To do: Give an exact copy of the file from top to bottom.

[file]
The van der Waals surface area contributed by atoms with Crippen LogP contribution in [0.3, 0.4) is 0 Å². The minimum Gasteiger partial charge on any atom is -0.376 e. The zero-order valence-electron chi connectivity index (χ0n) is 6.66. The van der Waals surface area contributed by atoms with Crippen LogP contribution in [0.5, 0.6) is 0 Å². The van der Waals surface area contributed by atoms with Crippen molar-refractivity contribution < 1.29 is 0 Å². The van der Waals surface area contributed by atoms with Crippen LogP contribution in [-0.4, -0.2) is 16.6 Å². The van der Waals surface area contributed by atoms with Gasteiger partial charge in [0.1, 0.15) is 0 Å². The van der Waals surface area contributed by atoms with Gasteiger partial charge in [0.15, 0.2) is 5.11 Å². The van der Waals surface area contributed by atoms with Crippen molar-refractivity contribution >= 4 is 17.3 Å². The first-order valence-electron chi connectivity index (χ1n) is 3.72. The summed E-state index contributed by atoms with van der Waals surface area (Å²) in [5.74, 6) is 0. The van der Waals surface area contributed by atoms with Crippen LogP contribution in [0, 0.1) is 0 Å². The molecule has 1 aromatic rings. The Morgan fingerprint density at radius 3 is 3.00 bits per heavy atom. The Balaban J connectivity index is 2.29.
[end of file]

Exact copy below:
The van der Waals surface area contributed by atoms with Crippen LogP contribution in [0.3, 0.4) is 0 Å². The minimum Gasteiger partial charge on any atom is -0.376 e. The zero-order valence-electron chi connectivity index (χ0n) is 6.66. The van der Waals surface area contributed by atoms with Crippen LogP contribution in [0.5, 0.6) is 0 Å². The van der Waals surface area contributed by atoms with Crippen molar-refractivity contribution < 1.29 is 0 Å². The van der Waals surface area contributed by atoms with Crippen LogP contribution in [-0.4, -0.2) is 16.6 Å². The van der Waals surface area contributed by atoms with Gasteiger partial charge in [0.1, 0.15) is 0 Å². The van der Waals surface area contributed by atoms with Gasteiger partial charge in [0.15, 0.2) is 5.11 Å². The van der Waals surface area contributed by atoms with Crippen molar-refractivity contribution >= 4 is 17.3 Å². The first-order valence-electron chi connectivity index (χ1n) is 3.72. The summed E-state index contributed by atoms with van der Waals surface area (Å²) in [5.74, 6) is 0. The van der Waals surface area contributed by atoms with Crippen LogP contribution in [0, 0.1) is 0 Å². The molecule has 1 aromatic rings. The Morgan fingerprint density at radius 3 is 3.00 bits per heavy atom. The Balaban J connectivity index is 2.29.